How The Lion King Got Away With Ripping Off a Japanese Anime Series

How The Lion King Got Away With Ripping Off a Japanese Anime Series
Image credit: Walt Disney Studios Motion Pictures

Copy, but don't make it too obvious.

When The Lion King roared into theaters in 1994, it shattered every possible record, becoming Disney 's highest-grossing film and breaking with the studio's tradition of retelling classic stories.

Marketed as Disney's "first original story," it etched itself into the hearts of generations with its timeless tale of Simba, the young lion who takes his steps to become king of Pride Rock. However, it wasn't long before the story was challenged, as controversy erupted as soon as The Lion King was released in Japan.

Viewers quickly drew parallels between this Disney sensation and a Japanese-American anime series, Kimba the White Lion. Created by Osamu Tezuka in 1965, this Japanese series centers on a young lion named Kimba and his journey to become king of the jungle.

The similarities between the two stories are hard to ignore, as both heroes share not only a similar name and appearance but also a strikingly identical heritage. Both stories revolve around the ascent of a young lion cub to the throne, marked by the profound loss of their fathers.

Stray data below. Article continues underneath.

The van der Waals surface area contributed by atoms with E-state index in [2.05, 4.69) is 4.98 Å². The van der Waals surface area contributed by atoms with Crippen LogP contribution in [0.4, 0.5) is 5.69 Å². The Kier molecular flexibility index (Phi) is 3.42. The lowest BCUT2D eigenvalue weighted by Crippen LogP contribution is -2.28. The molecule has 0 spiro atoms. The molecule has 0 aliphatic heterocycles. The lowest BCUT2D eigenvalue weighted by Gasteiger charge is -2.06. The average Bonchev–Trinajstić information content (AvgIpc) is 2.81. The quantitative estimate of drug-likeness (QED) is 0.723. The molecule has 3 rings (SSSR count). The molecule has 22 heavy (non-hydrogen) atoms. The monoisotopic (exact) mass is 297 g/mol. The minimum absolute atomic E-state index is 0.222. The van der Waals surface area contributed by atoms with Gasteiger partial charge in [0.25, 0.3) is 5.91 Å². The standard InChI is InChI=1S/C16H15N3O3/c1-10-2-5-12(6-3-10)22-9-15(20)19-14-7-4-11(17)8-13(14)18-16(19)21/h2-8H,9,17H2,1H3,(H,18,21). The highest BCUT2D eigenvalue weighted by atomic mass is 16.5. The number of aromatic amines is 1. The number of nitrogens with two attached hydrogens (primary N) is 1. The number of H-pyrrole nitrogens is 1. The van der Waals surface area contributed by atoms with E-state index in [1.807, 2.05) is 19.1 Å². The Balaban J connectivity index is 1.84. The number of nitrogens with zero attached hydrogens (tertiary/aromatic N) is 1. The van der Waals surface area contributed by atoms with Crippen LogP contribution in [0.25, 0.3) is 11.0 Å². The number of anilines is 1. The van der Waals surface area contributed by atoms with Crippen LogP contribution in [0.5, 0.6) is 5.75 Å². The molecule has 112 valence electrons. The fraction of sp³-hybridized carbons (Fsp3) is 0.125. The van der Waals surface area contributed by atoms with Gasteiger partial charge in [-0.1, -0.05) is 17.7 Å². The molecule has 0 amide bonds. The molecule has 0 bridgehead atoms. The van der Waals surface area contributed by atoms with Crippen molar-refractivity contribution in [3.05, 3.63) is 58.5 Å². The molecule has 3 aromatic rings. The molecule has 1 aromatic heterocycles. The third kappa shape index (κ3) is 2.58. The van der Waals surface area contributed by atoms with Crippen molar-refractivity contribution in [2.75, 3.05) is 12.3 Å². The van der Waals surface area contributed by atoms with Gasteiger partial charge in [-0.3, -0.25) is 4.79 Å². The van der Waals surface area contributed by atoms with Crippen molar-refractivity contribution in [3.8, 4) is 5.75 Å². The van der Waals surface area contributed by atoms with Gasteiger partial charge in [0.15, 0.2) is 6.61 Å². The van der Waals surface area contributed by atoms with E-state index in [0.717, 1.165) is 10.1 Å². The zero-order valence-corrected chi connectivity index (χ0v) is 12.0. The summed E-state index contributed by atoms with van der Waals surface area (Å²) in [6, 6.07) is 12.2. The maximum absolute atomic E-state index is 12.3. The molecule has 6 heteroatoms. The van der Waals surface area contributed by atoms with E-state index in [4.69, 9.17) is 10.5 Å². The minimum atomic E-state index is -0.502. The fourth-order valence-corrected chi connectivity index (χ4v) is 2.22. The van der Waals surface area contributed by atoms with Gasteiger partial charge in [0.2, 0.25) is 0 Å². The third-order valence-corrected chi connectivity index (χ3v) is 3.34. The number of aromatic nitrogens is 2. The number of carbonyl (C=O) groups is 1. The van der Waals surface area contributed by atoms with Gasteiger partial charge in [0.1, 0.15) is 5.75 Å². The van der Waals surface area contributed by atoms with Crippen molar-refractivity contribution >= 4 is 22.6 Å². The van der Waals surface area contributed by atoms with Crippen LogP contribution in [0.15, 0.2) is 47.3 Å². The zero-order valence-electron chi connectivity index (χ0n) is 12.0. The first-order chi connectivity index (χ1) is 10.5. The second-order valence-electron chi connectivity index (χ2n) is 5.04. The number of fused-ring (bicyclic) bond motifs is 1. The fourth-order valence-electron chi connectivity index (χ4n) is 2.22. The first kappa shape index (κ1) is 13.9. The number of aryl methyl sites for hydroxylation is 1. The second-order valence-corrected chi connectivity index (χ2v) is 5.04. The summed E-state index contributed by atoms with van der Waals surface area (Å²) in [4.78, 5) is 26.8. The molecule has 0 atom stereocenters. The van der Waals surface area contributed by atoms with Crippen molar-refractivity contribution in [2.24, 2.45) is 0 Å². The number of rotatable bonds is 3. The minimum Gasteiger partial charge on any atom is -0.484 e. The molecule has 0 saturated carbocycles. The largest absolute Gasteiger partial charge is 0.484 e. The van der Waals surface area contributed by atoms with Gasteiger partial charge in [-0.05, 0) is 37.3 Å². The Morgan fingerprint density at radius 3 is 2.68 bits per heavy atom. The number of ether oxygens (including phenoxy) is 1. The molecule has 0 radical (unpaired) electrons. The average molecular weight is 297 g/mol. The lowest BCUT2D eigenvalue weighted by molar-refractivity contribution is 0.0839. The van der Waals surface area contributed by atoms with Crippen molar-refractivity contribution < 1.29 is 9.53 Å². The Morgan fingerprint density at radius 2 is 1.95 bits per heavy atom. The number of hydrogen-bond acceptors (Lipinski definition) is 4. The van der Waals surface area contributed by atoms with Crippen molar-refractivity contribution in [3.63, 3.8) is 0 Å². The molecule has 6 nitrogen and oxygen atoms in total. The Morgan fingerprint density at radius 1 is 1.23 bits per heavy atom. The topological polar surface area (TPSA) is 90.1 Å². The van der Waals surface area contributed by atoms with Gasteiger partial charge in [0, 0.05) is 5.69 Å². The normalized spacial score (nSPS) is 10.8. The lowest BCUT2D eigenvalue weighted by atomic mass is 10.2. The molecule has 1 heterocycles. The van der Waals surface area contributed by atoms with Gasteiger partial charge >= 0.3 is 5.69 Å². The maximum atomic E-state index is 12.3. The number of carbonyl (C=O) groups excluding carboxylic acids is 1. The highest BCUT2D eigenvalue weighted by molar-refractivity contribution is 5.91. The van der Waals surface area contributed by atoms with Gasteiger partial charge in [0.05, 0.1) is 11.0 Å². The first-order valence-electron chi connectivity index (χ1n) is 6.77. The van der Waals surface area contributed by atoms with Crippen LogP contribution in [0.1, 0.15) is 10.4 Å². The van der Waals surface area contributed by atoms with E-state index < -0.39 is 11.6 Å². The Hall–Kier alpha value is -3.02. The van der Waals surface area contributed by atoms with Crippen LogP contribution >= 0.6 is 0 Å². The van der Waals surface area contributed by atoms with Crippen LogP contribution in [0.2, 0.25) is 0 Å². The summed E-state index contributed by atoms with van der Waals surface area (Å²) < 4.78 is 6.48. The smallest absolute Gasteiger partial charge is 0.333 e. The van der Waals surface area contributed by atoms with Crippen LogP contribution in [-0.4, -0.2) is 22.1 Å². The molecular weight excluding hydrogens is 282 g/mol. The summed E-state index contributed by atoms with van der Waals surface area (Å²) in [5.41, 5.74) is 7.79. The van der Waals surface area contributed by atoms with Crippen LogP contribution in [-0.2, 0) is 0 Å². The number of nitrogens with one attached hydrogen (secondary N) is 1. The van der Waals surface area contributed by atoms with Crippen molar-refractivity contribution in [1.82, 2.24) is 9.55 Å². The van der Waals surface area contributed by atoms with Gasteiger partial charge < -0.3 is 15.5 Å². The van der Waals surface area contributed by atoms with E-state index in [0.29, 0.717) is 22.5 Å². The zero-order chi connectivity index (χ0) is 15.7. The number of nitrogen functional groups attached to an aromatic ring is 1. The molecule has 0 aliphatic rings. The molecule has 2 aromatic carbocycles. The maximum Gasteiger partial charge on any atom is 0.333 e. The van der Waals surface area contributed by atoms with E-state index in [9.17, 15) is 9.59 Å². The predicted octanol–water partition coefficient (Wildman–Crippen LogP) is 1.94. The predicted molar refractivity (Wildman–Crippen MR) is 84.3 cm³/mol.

The parallels deepen with the presence of an antagonist, a sinister black-maned lion with a scar, accompanied by a trio of cackling hyena sidekicks. Even the comedic bird advisors — Zazu, the hornbill in Disney’s classic, and Polly, the parrot in Tezuka’s masterpiece — appear as uncanny mirrors of one another.

How The Lion King Got Away With Ripping Off a Japanese Anime Series - image 1

Disney, however, vigorously denied any connection between these two stories. Co-director Rob Minkoff maintained that he was entirely unaware of the TV series, despite the fact that another co-director, Roger Allers, had prior experience working in Japan during the 1980s.

Actor Matthew Broderick, renowned for his portrayal of adult Simba, further fueled the debate by confessing that he initially thought he was participating in a project intricately connected to Tezuka’s work (via Hollywood Reporter).

How The Lion King Got Away With Ripping Off a Japanese Anime Series - image 2

Ignoring the undeniable parallels, Disney steadfastly maintained that The Lion King was inspired solely by Shakespeare's Hamlet and African culture. Despite an impassioned appeal from Japanese cartoonists and animators, no legal action was taken and the matter eventually died down.

While the debate persists to this day, both The Lion King and Kimba the White Lion continue to hold a special place in the hearts of fans worldwide. And while the controversy surrounding the similarities between the two productions remains unresolved, it's clear that these gems explore similar themes and reflect a shared appreciation for the circle of life.

Who is the real king of Pride Rock?

Source: The Hollywood Reporter